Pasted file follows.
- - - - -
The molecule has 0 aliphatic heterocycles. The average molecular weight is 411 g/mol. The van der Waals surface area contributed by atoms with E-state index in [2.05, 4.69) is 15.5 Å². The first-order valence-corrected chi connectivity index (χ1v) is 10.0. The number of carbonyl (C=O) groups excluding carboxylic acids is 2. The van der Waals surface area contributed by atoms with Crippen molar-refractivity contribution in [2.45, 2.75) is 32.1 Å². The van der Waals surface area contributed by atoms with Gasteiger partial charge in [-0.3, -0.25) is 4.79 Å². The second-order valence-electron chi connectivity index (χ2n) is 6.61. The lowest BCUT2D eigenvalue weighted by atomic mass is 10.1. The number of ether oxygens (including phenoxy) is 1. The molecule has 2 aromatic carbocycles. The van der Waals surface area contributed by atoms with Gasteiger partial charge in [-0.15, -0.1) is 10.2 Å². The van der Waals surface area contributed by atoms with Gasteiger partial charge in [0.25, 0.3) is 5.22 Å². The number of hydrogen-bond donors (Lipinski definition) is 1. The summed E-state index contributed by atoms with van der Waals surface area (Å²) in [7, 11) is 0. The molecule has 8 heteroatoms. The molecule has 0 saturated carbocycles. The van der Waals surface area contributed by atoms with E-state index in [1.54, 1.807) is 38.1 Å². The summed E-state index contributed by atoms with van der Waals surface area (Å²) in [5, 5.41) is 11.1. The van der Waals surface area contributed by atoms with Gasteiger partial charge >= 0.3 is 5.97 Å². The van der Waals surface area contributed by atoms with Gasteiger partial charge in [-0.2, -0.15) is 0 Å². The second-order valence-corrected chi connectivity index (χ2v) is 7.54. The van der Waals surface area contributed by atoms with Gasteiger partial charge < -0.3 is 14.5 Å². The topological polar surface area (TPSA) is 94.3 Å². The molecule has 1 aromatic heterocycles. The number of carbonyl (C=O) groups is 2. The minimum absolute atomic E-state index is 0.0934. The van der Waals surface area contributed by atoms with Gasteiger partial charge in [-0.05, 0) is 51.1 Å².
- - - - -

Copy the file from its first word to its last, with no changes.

The molecule has 0 aliphatic heterocycles. The average molecular weight is 411 g/mol. The van der Waals surface area contributed by atoms with E-state index in [2.05, 4.69) is 15.5 Å². The first-order valence-corrected chi connectivity index (χ1v) is 10.0. The number of carbonyl (C=O) groups excluding carboxylic acids is 2. The van der Waals surface area contributed by atoms with Crippen molar-refractivity contribution in [2.45, 2.75) is 32.1 Å². The van der Waals surface area contributed by atoms with Gasteiger partial charge in [-0.3, -0.25) is 4.79 Å². The second-order valence-electron chi connectivity index (χ2n) is 6.61. The lowest BCUT2D eigenvalue weighted by atomic mass is 10.1. The number of ether oxygens (including phenoxy) is 1. The molecule has 2 aromatic carbocycles. The van der Waals surface area contributed by atoms with Gasteiger partial charge in [-0.15, -0.1) is 10.2 Å². The van der Waals surface area contributed by atoms with Gasteiger partial charge in [0.25, 0.3) is 5.22 Å². The number of hydrogen-bond donors (Lipinski definition) is 1. The summed E-state index contributed by atoms with van der Waals surface area (Å²) in [7, 11) is 0. The molecule has 8 heteroatoms. The molecule has 0 saturated carbocycles. The van der Waals surface area contributed by atoms with E-state index in [1.54, 1.807) is 38.1 Å². The summed E-state index contributed by atoms with van der Waals surface area (Å²) in [5, 5.41) is 11.1. The van der Waals surface area contributed by atoms with Gasteiger partial charge >= 0.3 is 5.97 Å². The van der Waals surface area contributed by atoms with Gasteiger partial charge in [-0.2, -0.15) is 0 Å². The second-order valence-corrected chi connectivity index (χ2v) is 7.54. The van der Waals surface area contributed by atoms with Gasteiger partial charge < -0.3 is 14.5 Å². The topological polar surface area (TPSA) is 94.3 Å². The molecule has 1 aromatic heterocycles. The number of carbonyl (C=O) groups is 2. The minimum absolute atomic E-state index is 0.0934. The van der Waals surface area contributed by atoms with Gasteiger partial charge in [-0.05, 0) is 51.1 Å².